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2019: The Reading Year In Review

It was the best of times, it was the worst of times … it was the spring of hope, it was the winter of despair … we had everything before us, we had nothing before us…

Charles Dickens, A Tale of Two Cities

Dickens must have been looking over my shoulder in 2019 because it was definitely a year of mixed fortunes.

I started with great optimism that I would – finally – complete my Booker Prize project. But I’m ending the year with one book still to go.

In January I was confident I would also finish the long-overdue Classics Club Project. Yet, here I am a year later with two books adrift from that total of 50.

On the plus side of the 56 books I read this year, 39 were by authors I’ve never encountered before. Some of them are going to be writers I will want to read more from in the future; such as Diane Setterfield, Vita Sackville-West; Brian Moore and Patrick Gale.

I also added four new countries to my world of literature reading list thanks to the 20booksofsummer reading project (or in my case 13 books). Austria, Croatia; Jamaica and Rwanda brought the total of countries to 41 and edging me closer to the target of 50.

And now for the 2019 roll of honour

Shortest Book Of The Year

Sanditon by Jane Austen. Calling this a book is actually stretching the description. It is only 128 pages long and isn’t complete. It’s a fragment of a novel Jane Austen was writing when she succumbed to illness. She laid it aside and died before she could complete the text. It was re-issued in 2019 to coincide with a new television version written by Andrew Davies – you can’t even call it an adaptation since he admitted he’s used all of Austen’s material before even episode 2. Not that it matters because I watched part of it, thought it was dire, and resolved not to bother any further.

Longest Book Of The Year

A Fine Balance by Rohinton Mistry is 614 pages of sheer bliss. He takes four strangers from different backgrounds and with vastly different attitudes to life and throws them together in an unamed Indian city. Around them the country is in turmoil as the declaration of a State of Emergency gives official licence to detention, torture and forced sterilisation. The novel is a joy from start to finish.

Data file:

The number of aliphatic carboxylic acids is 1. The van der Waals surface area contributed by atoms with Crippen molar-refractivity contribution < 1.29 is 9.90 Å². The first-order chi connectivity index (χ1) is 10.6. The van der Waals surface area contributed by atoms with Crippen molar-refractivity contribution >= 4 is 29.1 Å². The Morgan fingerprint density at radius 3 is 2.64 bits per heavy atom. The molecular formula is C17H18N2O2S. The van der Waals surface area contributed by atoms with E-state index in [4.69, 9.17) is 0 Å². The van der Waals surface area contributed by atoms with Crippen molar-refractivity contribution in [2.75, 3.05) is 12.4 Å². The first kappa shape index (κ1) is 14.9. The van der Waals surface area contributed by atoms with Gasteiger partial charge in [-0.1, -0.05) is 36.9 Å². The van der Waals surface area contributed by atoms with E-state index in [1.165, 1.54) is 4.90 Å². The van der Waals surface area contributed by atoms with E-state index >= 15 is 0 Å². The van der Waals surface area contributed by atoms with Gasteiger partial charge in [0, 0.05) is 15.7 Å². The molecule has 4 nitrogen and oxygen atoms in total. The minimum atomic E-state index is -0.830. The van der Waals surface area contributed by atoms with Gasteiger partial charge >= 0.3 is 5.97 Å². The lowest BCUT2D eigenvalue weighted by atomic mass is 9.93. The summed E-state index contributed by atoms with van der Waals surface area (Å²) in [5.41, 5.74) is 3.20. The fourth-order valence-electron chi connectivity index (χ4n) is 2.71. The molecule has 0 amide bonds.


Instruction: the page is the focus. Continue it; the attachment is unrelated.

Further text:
Biggest Surprise Of 2019

I read eight non fiction books this year; more than in any previous year. Even more of a surprise – five of them were outstanding. One is even shortlisted for my Book of the Year award. I seem to be developing an interest in memoirs which is a genre I’ve never given much thought to in the past. It will be interesting to see if this continues through to next year.

Best Book By Welsh Author 2019

The prize goes to Alis Hawkins for None So Blind, the first in the Harry Probert-Lloyd historical crime fiction series. Set in rural Wales in the nineteenth century, this novel demonstrates admirally how to seamlessly weave research into a novel without detracting from the narrative flow.

Most Disappointing Book 2019

I had three contenders for this award. William Boyd’s Love is Blind and Kate Atkinson’s Transcription were in contention but ultimately I gave the prize to An American Marriage by Tayari Jones.

Cue wailing and gnashing of teeth among the thousands of readers for whom this was a favourite book of 2019. It was hailed as a powerful story about a miscarriage of justice and the black American middle class experience. But I never felt the injustice issue was being tackled head on in a way I would have expected given all the praise heaped on this novel.

Best Non Fiction Book 2019

I’m really spoiled for choice but I’ve narrowed the options down to three books. Becoming by Michelle Obama was an outstanding mix of humour, insight and reflection This Is Going to Hurt by Adam Kay took us behind the scenes of the medical profession in the UK with a book that had the ability to make me chortle and vent in equal measure. Reading The Salt Path by Raynor Winn, the memoirs of a couple who embarked on a 600 mile walk when they were evicted from their farm left me awed by their resilience but angry at the way homeless people are viewed.

And the winner is ….. The Salt Path. I felt I walked every step with this couple, feeling their hurt when people shunned their company and sharing their joy in nature. A tremendous book that deserves all the praise it’s received.

Best Book In Translation 2019

A Whole Life by the Austrian author Robert Seethaler was remarkable. Just 149 pages long it was an evocative, tender story of a quiet soul who has a remarkable capacity to accept whatever life throws at him. It was moving but wasn’t sentimental. Just pitch perfect I thought.

Best Book 2019

And now for the ultimate accolade: the title of my favourite book from 2019. I was looking for a book that I enjoyed reading at the time but have continued to think about long after I closed it for the last time. I asked myself which book/s had I recommended most frequently and which book/s had I talked about most often during the year.

There were four books that stood out.

All Passion Spent by Vita Sackville-West for its tremendous portrayal of an elderly woman

How It All Began by Penelope Lively; an exquisitely contrived novel of seven lives derailed because of a single event.

The Lonely Passion of Judith Hearne by Brian Moore is an unflinching yet sympathetic portrait of loneliness. It qualifies as the most painfully sad book I’ve read for many years.

The Salt Path by Raynor Winn. For the reasons I described earlier.

And the prize goes to ……

…. The Salt Path. A book I have urged friends everywhere to buy and read. I hope I’ve encouraged you all to go out and buy/borrow it as soon as possible.

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